Object Storage Service (Pithos)

Pithos is an online storage service based on the OpenStack Object Storage API with several important extensions. It uses a block-based mechanism to allow users to upload, download, and share files, keep different versions of a file, and attach policies to them. It follows a layered, modular implementation. Pithos was designed to be used as a storage service by the total set of the Greek research and academic community (counting tens of thousands of users) but is free and open to use by anybody, under a BSD-2 clause license.

A presentation of Pithos features and architecture is here.


In 2008 the Greek Research and Technology Network (GRNET) decided to offer an online storage service to the Greek research and academic community. The service, called Pithos, was implemented in 2008-2009, and was made available in spring 2009. It now has more than 12,000 users.

In 2011 GRNET decided to offer a new, evolved online storage service, to be called Pithos. Pithos is designed to address the main requirements expressed by the Pithos users in the first two years of operation:

  • Provide both a web-based client and native desktop clients for the most common operating systems.
  • Allow not only uploading, downloading, and sharing, but also synchronization capabilities so that uses are able to select folders and have then synchronized automatically with their online accounts.
  • Allow uploading of large files, regardless of browser capabilities (depending on the version, browsers may place a 2 GBytes upload limit).
  • Improve upload speed; not an issue as long as the user is on a computer connected to the GRNET backbone, but it becomes important over ADSL connections.
  • Allow access by non-Shibboleth (http://shibboleth.internet2.edu/). accounts. Pithos delegates user authentication to the Greek Shibboleth federation, in which all research and academic institutions belong. However, it is desirable to have the option to open up Pithos to non-Shibboleth authenticated users as well.
  • Use open standards as far as possible.

In what follows we describe the main features of Pithos, the elements of its design and the capabilities it affords. We touch on related work and we provide some discussion on our experiences and thoughts on the future.

Pithos Features

Pithos is based on the OpenStack Object Storage API (Pithos used a home-grown API). We decided to adopt an open standard API in order to leverage existing clients that implement the API. In this way, a user can access Pithos with a standard OpenStack client - although users will want to use a Pithos client to use features going beyond those offered by the OpenStack API. The strategy paid off during Pithos development itself, as we were able to access and test the service with existing clients, while also developing new clients based on open source OpenStack clients.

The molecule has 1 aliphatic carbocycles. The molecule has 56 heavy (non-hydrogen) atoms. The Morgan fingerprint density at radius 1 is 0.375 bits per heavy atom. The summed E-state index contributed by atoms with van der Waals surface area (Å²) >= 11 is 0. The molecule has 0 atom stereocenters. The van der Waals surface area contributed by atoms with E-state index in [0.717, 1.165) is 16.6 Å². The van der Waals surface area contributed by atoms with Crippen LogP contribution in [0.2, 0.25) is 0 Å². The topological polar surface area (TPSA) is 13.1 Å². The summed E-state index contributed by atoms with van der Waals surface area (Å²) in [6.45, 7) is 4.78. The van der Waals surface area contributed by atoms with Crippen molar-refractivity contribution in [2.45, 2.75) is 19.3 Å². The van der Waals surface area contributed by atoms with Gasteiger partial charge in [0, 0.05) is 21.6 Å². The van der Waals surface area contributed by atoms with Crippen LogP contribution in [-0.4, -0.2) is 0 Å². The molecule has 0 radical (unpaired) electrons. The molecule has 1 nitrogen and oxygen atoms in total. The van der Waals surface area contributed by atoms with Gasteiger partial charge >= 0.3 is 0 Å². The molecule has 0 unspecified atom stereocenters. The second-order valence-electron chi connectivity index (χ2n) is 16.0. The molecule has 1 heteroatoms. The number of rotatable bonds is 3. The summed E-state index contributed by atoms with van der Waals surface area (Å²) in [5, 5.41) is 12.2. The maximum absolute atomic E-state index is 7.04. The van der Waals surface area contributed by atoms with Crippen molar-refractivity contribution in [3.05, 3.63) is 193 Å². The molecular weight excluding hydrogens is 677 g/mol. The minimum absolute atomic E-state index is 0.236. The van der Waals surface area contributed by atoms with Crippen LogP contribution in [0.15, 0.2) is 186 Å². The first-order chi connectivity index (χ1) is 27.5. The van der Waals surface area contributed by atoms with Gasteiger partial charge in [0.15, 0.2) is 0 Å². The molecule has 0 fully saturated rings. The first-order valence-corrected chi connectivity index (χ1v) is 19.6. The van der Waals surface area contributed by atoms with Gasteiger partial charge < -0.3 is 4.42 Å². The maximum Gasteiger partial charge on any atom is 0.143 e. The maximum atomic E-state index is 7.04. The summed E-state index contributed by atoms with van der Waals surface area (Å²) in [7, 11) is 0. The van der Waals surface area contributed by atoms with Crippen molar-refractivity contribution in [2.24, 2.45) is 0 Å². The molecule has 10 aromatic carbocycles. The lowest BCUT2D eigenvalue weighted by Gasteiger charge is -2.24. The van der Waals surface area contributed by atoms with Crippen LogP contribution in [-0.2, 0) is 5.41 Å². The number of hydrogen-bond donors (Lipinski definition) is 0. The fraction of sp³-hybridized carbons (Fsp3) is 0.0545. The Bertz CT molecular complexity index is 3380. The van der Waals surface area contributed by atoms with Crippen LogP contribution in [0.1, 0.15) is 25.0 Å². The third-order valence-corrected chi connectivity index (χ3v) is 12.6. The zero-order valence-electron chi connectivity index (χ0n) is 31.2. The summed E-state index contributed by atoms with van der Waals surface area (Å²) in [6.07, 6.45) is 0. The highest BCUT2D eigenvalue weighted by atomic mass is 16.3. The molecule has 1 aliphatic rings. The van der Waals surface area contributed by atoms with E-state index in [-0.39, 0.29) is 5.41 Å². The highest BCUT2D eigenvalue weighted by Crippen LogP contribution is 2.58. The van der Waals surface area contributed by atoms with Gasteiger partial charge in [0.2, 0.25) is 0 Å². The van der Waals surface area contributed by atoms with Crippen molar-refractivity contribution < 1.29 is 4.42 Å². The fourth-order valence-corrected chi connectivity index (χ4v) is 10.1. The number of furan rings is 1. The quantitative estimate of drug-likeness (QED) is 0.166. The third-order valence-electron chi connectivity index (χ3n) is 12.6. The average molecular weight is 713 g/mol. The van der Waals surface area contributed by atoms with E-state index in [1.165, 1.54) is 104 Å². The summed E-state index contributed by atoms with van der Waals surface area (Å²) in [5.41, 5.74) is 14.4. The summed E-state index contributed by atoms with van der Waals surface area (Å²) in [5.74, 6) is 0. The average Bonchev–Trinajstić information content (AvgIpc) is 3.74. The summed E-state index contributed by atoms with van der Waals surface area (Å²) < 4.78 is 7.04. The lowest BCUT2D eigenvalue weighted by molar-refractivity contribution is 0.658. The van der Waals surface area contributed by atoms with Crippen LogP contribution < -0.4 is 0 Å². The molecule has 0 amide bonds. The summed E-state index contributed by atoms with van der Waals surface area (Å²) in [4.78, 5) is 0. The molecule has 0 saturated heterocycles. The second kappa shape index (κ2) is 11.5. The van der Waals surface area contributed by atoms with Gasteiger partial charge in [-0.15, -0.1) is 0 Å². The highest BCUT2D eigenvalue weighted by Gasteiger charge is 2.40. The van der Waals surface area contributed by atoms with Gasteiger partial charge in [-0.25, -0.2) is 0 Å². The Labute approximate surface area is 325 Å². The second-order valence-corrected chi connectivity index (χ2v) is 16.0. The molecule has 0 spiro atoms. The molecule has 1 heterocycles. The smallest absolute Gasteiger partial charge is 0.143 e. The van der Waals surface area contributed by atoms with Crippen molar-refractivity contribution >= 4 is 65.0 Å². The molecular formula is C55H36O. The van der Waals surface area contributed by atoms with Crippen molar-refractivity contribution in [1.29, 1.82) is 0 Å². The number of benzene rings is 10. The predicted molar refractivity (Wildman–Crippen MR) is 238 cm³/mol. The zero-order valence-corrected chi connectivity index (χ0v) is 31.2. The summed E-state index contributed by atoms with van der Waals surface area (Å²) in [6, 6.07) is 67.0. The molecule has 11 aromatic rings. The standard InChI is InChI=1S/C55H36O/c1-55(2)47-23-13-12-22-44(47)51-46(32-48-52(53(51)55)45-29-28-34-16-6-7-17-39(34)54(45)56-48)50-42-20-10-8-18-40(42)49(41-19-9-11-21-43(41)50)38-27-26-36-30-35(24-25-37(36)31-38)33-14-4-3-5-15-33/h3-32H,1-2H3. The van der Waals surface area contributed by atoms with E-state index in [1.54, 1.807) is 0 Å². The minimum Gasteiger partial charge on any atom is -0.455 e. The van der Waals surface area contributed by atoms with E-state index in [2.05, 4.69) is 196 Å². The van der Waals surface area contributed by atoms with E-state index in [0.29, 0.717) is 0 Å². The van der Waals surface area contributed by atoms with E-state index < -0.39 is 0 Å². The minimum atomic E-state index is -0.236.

The major extensions on the OpenStack API are:

  • The use of block-based storage in lieu of an object-based one. OpenStack stores objects, which may be files, but this is not necessary - large files (longer than 5GBytes), for instance, must be stored as a series of distinct objects accompanied by a manifest. Pithos stores blocks, so objects can be of unlimited size.
  • Permissions on individual files and folders. Note that folders do not exist in the OpenStack API, but are simulated by appropriate conventions, an approach we have kept in Pithos to avoid incompatibility.
  • Fully-versioned objects.
  • Metadata-based queries. Users are free to set metadata on their objects, and they can list objects meeting metadata criteria.
  • Policies, such as whether to enable object versioning and to enforce quotas. This is particularly important for sharing object containers, since the user may want to avoid running out of space because of collaborators writing in the shared storage.
  • Partial upload and download based on HTTP request headers and parameters.
  • Object updates, where data may even come from other objects already stored in Pithos. This allows users to compose objects from other objects without uploading data.
  • All objects are assigned UUIDs on creation, which can be used to reference them regardless of their path location.

Pithos Design

Pithos is built on a layered architecture (see Figure). The Pithos server speaks HTTP with the outside world. The HTTP operations implement an extended OpenStack Object Storage API. The back end is a library meant to be used by internal code and other front ends. For instance, the back end library, apart from being used in Pithos for implementing the OpenStack Object Storage API, is also used in our implementation of the OpenStack Image Service API. Moreover, the back end library allows specification of different namespaces for metadata, so that the same object can be viewed by different front end APIs with different sets of metadata. Hence the same object can be viewed as a file in Pithos, with one set of metadata, or as an image with a different set of metadata, in our implementation of the OpenStack Image Service.

The data component provides storage of block and the information needed to retrieve them, while the metadata component is a database of nodes and permissions. At the current implementation, data is saved to the filesystem and metadata in an SQL database. In the future, data will be saved to some distributed block storage (we are currently evaluating RADOS - http://ceph.newdream.net/category/rados), and metadata to a NoSQL database.